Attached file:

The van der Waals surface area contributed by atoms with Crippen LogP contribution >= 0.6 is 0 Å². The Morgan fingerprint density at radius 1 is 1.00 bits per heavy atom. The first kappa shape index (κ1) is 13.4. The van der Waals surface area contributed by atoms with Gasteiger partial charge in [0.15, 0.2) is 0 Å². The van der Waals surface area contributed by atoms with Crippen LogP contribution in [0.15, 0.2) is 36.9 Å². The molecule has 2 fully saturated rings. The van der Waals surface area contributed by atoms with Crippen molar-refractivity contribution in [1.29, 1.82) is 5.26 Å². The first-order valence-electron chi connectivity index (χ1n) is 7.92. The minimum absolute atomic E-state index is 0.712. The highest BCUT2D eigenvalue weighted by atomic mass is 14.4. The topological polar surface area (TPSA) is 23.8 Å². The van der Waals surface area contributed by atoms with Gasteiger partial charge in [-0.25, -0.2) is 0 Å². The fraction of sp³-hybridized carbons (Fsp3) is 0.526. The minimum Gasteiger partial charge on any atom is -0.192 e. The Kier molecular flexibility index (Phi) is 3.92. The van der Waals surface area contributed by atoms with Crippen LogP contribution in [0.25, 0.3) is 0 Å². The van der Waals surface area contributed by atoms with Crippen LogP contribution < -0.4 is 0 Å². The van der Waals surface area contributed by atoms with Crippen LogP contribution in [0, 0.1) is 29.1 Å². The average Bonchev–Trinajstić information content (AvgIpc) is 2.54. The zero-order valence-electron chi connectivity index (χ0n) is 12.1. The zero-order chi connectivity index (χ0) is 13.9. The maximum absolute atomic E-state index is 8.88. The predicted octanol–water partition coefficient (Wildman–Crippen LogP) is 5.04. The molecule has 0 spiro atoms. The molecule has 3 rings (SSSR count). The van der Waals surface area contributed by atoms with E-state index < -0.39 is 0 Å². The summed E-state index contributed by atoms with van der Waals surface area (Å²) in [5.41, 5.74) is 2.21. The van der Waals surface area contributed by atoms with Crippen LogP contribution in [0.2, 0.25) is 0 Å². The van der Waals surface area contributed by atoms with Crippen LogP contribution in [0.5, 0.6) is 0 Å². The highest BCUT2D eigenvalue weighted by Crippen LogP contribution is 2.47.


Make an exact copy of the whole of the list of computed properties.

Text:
The van der Waals surface area contributed by atoms with Crippen LogP contribution >= 0.6 is 0 Å². The Morgan fingerprint density at radius 1 is 1.00 bits per heavy atom. The first kappa shape index (κ1) is 13.4. The van der Waals surface area contributed by atoms with Gasteiger partial charge in [0.15, 0.2) is 0 Å². The van der Waals surface area contributed by atoms with Crippen LogP contribution in [0.15, 0.2) is 36.9 Å². The molecule has 2 fully saturated rings. The van der Waals surface area contributed by atoms with Crippen molar-refractivity contribution in [1.29, 1.82) is 5.26 Å². The first-order valence-electron chi connectivity index (χ1n) is 7.92. The minimum absolute atomic E-state index is 0.712. The highest BCUT2D eigenvalue weighted by atomic mass is 14.4. The topological polar surface area (TPSA) is 23.8 Å². The van der Waals surface area contributed by atoms with Gasteiger partial charge in [-0.25, -0.2) is 0 Å². The fraction of sp³-hybridized carbons (Fsp3) is 0.526. The minimum Gasteiger partial charge on any atom is -0.192 e. The Kier molecular flexibility index (Phi) is 3.92. The van der Waals surface area contributed by atoms with Crippen LogP contribution in [0.25, 0.3) is 0 Å². The van der Waals surface area contributed by atoms with Crippen LogP contribution < -0.4 is 0 Å². The van der Waals surface area contributed by atoms with Crippen LogP contribution in [0, 0.1) is 29.1 Å². The average Bonchev–Trinajstić information content (AvgIpc) is 2.54. The zero-order valence-electron chi connectivity index (χ0n) is 12.1. The zero-order chi connectivity index (χ0) is 13.9. The maximum absolute atomic E-state index is 8.88. The predicted octanol–water partition coefficient (Wildman–Crippen LogP) is 5.04. The molecule has 0 spiro atoms. The molecule has 3 rings (SSSR count). The van der Waals surface area contributed by atoms with E-state index < -0.39 is 0 Å². The summed E-state index contributed by atoms with van der Waals surface area (Å²) in [5.41, 5.74) is 2.21. The van der Waals surface area contributed by atoms with Crippen LogP contribution in [0.2, 0.25) is 0 Å². The van der Waals surface area contributed by atoms with Crippen LogP contribution in [0.5, 0.6) is 0 Å². The highest BCUT2D eigenvalue weighted by Crippen LogP contribution is 2.47.